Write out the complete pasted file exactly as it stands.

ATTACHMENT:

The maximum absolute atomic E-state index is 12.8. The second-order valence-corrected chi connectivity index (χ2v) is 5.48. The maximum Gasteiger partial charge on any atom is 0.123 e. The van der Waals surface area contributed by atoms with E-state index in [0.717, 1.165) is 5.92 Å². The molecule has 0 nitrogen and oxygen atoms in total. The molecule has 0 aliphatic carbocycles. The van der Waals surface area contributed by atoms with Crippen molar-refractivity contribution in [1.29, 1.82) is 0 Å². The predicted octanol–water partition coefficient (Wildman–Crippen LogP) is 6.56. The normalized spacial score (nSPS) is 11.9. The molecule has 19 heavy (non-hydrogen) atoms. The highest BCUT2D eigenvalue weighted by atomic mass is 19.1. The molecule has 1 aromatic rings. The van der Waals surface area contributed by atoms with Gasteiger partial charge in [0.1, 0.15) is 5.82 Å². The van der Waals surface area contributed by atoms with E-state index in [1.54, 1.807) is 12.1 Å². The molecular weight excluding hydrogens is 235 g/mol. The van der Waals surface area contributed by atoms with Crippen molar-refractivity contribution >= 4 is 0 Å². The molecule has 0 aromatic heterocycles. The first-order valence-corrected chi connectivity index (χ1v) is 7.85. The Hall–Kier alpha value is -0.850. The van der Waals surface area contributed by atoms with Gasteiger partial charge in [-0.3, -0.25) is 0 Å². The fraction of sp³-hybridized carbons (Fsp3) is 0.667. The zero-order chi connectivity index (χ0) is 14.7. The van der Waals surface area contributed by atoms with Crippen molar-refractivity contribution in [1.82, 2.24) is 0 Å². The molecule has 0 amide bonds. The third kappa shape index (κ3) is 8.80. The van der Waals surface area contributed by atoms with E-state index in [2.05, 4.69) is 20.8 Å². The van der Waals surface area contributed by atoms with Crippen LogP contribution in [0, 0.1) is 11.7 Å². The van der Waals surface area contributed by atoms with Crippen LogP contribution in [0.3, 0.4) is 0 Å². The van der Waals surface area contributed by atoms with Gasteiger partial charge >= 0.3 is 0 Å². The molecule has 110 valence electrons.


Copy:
The maximum absolute atomic E-state index is 12.8. The second-order valence-corrected chi connectivity index (χ2v) is 5.48. The maximum Gasteiger partial charge on any atom is 0.123 e. The van der Waals surface area contributed by atoms with E-state index in [0.717, 1.165) is 5.92 Å². The molecule has 0 nitrogen and oxygen atoms in total. The molecule has 0 aliphatic carbocycles. The van der Waals surface area contributed by atoms with Crippen molar-refractivity contribution in [1.29, 1.82) is 0 Å². The predicted octanol–water partition coefficient (Wildman–Crippen LogP) is 6.56. The normalized spacial score (nSPS) is 11.9. The molecule has 19 heavy (non-hydrogen) atoms. The highest BCUT2D eigenvalue weighted by atomic mass is 19.1. The molecule has 1 aromatic rings. The van der Waals surface area contributed by atoms with Gasteiger partial charge in [0.1, 0.15) is 5.82 Å². The van der Waals surface area contributed by atoms with E-state index in [1.54, 1.807) is 12.1 Å². The molecular weight excluding hydrogens is 235 g/mol. The van der Waals surface area contributed by atoms with Crippen molar-refractivity contribution >= 4 is 0 Å². The molecule has 0 aromatic heterocycles. The first-order valence-corrected chi connectivity index (χ1v) is 7.85. The Hall–Kier alpha value is -0.850. The van der Waals surface area contributed by atoms with Gasteiger partial charge in [-0.3, -0.25) is 0 Å². The fraction of sp³-hybridized carbons (Fsp3) is 0.667. The zero-order chi connectivity index (χ0) is 14.7. The van der Waals surface area contributed by atoms with Crippen molar-refractivity contribution in [1.82, 2.24) is 0 Å². The molecule has 0 amide bonds. The third kappa shape index (κ3) is 8.80. The van der Waals surface area contributed by atoms with E-state index in [2.05, 4.69) is 20.8 Å². The van der Waals surface area contributed by atoms with Crippen LogP contribution in [0, 0.1) is 11.7 Å². The van der Waals surface area contributed by atoms with Crippen LogP contribution in [0.3, 0.4) is 0 Å². The van der Waals surface area contributed by atoms with Gasteiger partial charge >= 0.3 is 0 Å². The molecule has 110 valence electrons.